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Pooling Threads - Python

If you want your application to perform several tasks at once, you can use threads. Python can handle threads, but many developers find thread programming to be very tricky. Among other points, Peyton McCullough covers how to spawn and kill threads in this popular language.

  1. Basic Threading in Python
  2. Using the Threading Module
  3. Pooling Threads
  4. More Thread Tricks
By: Peyton McCullough
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April 04, 2005

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It's important to remember that threads don't start up instantly. Creating too many of them can slow down your application. It takes time to spawn and later kill threads. Threads can also eat up valuable system resources in large applications. This problem is easily solved by creating a set number of threads (a thread pool) and assigning them new tasks, basically recycling them. Connections would be accepted and then pushed to a thread as soon as it finished with the previous client.

If you still don't understand, compare it to a doctor's office. Let's say that there are five doctors. These are our threads. Patients (clients)  walk into the office, and if the doctors are busy, they are seated in the waiting room.

Obviously, we'll need something that can transfer client data to our threads without running into problems (it will need to be “thread safe”). Python's Queue module does this for us. Client information is stored in a Queue object, where threads can pull them out when needed.

Let's recreate our server to take advantage of a pool of threads:

import pickle
import Queue
import socket
import threading

# We'll pickle a list of numbers, yet again:
someList = [ 1, 2, 7, 9, 0 ]
pickledList = pickle.dumps ( someList )

# A revised version of our thread class:
class ClientThread ( threading.Thread ):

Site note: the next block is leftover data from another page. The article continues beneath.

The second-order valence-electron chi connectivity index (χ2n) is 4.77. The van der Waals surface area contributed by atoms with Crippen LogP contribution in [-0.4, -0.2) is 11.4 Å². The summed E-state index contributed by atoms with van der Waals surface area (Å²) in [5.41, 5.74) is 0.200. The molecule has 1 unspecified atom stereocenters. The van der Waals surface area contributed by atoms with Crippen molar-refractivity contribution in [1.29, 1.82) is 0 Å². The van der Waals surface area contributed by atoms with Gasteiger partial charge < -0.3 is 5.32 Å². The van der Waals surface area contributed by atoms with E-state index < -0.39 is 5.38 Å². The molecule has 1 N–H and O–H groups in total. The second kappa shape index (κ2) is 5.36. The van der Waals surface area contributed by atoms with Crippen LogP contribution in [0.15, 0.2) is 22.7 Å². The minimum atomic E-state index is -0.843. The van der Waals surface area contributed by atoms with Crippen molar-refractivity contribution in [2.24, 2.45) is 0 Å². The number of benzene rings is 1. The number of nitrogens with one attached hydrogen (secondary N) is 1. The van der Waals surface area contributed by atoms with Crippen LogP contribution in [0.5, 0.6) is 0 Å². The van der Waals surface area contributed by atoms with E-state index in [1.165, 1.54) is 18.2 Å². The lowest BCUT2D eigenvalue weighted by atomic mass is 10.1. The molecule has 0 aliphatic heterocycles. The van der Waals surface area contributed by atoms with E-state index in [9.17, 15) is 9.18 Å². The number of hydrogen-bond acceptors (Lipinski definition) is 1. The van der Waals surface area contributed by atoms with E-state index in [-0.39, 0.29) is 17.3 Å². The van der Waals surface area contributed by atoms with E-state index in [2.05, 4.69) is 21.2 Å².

# Note that we do not override Thread's __init__ method.
   # The Queue module makes this not necessary.

   def run ( self ):

      # Have our thread serve "forever":
      while True:

         # Get a client out of the queue
         client = clientPool.get()

         # Check if we actually have an actual client in the client variable:
         if client != None:

            print 'Received connection:', client [ 1 ] [ 0 ]
            client [ 0 ].send ( pickledList )
            for x in xrange ( 10 ):
               print client [ 0 ].recv ( 1024 )
            client [ 0 ].close()
            print 'Closed connection:', client [ 1 ] [ 0 ]

# Create our Queue:
clientPool = Queue.Queue ( 0 )

# Start two threads:
for x in xrange ( 2 ):

# Set up the server:
server = socket.socket ( socket.AF_INET, socket.SOCK_STREAM )
server.bind ( ( '', 2727 ) )
server.listen ( 5 )

# Have the server serve "forever":
while True:
   clientPool.put ( server.accept() )

As you can see, it's a little more complex than our previous server, but it's not amazingly complicated. The client we created in the previous section can be used to test this server, just like the previous server.

>>> More Python Articles          >>> More By Peyton McCullough

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